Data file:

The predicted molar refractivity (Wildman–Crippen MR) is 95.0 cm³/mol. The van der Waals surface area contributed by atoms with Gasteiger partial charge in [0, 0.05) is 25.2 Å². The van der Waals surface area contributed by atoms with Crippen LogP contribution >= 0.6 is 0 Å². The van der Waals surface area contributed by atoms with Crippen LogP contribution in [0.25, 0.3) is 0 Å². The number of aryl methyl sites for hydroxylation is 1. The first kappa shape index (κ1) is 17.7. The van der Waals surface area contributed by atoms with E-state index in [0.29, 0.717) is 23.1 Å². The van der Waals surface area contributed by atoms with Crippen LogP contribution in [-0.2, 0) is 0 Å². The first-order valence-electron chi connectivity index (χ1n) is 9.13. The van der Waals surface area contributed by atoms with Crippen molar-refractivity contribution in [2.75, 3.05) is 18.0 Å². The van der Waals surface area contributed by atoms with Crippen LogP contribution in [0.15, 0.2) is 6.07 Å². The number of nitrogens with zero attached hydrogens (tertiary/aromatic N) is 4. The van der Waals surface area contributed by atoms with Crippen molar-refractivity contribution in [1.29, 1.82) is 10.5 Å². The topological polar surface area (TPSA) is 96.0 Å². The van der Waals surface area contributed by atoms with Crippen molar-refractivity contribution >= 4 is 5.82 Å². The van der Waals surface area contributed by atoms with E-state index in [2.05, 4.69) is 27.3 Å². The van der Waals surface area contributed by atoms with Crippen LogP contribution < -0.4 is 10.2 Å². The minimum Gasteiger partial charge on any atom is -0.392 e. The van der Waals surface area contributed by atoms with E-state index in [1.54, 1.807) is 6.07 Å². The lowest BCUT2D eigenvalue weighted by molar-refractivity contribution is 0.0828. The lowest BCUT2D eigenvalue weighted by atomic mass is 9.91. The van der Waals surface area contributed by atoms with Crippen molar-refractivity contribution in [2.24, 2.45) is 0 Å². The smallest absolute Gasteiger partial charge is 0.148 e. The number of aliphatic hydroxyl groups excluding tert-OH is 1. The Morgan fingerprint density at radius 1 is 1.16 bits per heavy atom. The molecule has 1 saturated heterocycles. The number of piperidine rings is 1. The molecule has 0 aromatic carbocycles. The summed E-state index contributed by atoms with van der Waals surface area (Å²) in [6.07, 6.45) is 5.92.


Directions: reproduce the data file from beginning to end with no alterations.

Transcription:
The predicted molar refractivity (Wildman–Crippen MR) is 95.0 cm³/mol. The van der Waals surface area contributed by atoms with Gasteiger partial charge in [0, 0.05) is 25.2 Å². The van der Waals surface area contributed by atoms with Crippen LogP contribution >= 0.6 is 0 Å². The van der Waals surface area contributed by atoms with Crippen LogP contribution in [0.25, 0.3) is 0 Å². The number of aryl methyl sites for hydroxylation is 1. The first kappa shape index (κ1) is 17.7. The van der Waals surface area contributed by atoms with E-state index in [0.29, 0.717) is 23.1 Å². The van der Waals surface area contributed by atoms with Crippen LogP contribution in [-0.2, 0) is 0 Å². The first-order valence-electron chi connectivity index (χ1n) is 9.13. The van der Waals surface area contributed by atoms with Crippen molar-refractivity contribution in [2.75, 3.05) is 18.0 Å². The van der Waals surface area contributed by atoms with Crippen LogP contribution in [0.15, 0.2) is 6.07 Å². The number of nitrogens with zero attached hydrogens (tertiary/aromatic N) is 4. The van der Waals surface area contributed by atoms with Crippen molar-refractivity contribution in [1.29, 1.82) is 10.5 Å². The topological polar surface area (TPSA) is 96.0 Å². The van der Waals surface area contributed by atoms with Crippen molar-refractivity contribution >= 4 is 5.82 Å². The van der Waals surface area contributed by atoms with E-state index in [2.05, 4.69) is 27.3 Å². The van der Waals surface area contributed by atoms with Crippen LogP contribution < -0.4 is 10.2 Å². The minimum Gasteiger partial charge on any atom is -0.392 e. The van der Waals surface area contributed by atoms with E-state index in [1.54, 1.807) is 6.07 Å². The lowest BCUT2D eigenvalue weighted by molar-refractivity contribution is 0.0828. The lowest BCUT2D eigenvalue weighted by atomic mass is 9.91. The van der Waals surface area contributed by atoms with Crippen molar-refractivity contribution in [2.24, 2.45) is 0 Å². The smallest absolute Gasteiger partial charge is 0.148 e. The number of aliphatic hydroxyl groups excluding tert-OH is 1. The Morgan fingerprint density at radius 1 is 1.16 bits per heavy atom. The molecule has 1 saturated heterocycles. The number of piperidine rings is 1. The molecule has 0 aromatic carbocycles. The summed E-state index contributed by atoms with van der Waals surface area (Å²) in [6.07, 6.45) is 5.92.